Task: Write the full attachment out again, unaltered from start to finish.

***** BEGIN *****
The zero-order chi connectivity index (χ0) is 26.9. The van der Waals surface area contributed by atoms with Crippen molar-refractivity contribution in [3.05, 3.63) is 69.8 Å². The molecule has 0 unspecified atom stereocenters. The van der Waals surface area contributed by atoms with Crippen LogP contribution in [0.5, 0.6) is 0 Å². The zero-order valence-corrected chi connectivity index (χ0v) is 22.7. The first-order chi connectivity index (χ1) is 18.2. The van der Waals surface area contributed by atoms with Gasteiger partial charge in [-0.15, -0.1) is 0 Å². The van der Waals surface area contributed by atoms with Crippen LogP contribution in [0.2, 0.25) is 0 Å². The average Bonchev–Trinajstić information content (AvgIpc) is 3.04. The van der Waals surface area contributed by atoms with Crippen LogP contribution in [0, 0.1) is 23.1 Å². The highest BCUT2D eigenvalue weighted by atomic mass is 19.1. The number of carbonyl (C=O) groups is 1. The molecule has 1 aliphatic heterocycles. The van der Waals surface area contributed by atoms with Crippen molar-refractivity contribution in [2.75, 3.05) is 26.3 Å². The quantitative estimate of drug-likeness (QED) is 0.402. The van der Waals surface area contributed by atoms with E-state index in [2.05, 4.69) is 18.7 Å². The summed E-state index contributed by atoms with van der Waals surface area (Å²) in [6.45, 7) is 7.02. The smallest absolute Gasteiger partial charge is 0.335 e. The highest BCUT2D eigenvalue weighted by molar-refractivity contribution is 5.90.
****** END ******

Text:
The zero-order chi connectivity index (χ0) is 26.9. The van der Waals surface area contributed by atoms with Crippen molar-refractivity contribution in [3.05, 3.63) is 69.8 Å². The molecule has 0 unspecified atom stereocenters. The van der Waals surface area contributed by atoms with Crippen LogP contribution in [0.5, 0.6) is 0 Å². The zero-order valence-corrected chi connectivity index (χ0v) is 22.7. The first-order chi connectivity index (χ1) is 18.2. The van der Waals surface area contributed by atoms with Gasteiger partial charge in [-0.15, -0.1) is 0 Å². The van der Waals surface area contributed by atoms with Crippen LogP contribution in [0.2, 0.25) is 0 Å². The average Bonchev–Trinajstić information content (AvgIpc) is 3.04. The van der Waals surface area contributed by atoms with Crippen LogP contribution in [0, 0.1) is 23.1 Å². The highest BCUT2D eigenvalue weighted by atomic mass is 19.1. The number of carbonyl (C=O) groups is 1. The molecule has 1 aliphatic heterocycles. The van der Waals surface area contributed by atoms with Crippen molar-refractivity contribution in [2.75, 3.05) is 26.3 Å². The quantitative estimate of drug-likeness (QED) is 0.402. The van der Waals surface area contributed by atoms with E-state index in [2.05, 4.69) is 18.7 Å². The summed E-state index contributed by atoms with van der Waals surface area (Å²) in [6.45, 7) is 7.02. The smallest absolute Gasteiger partial charge is 0.335 e. The highest BCUT2D eigenvalue weighted by molar-refractivity contribution is 5.90.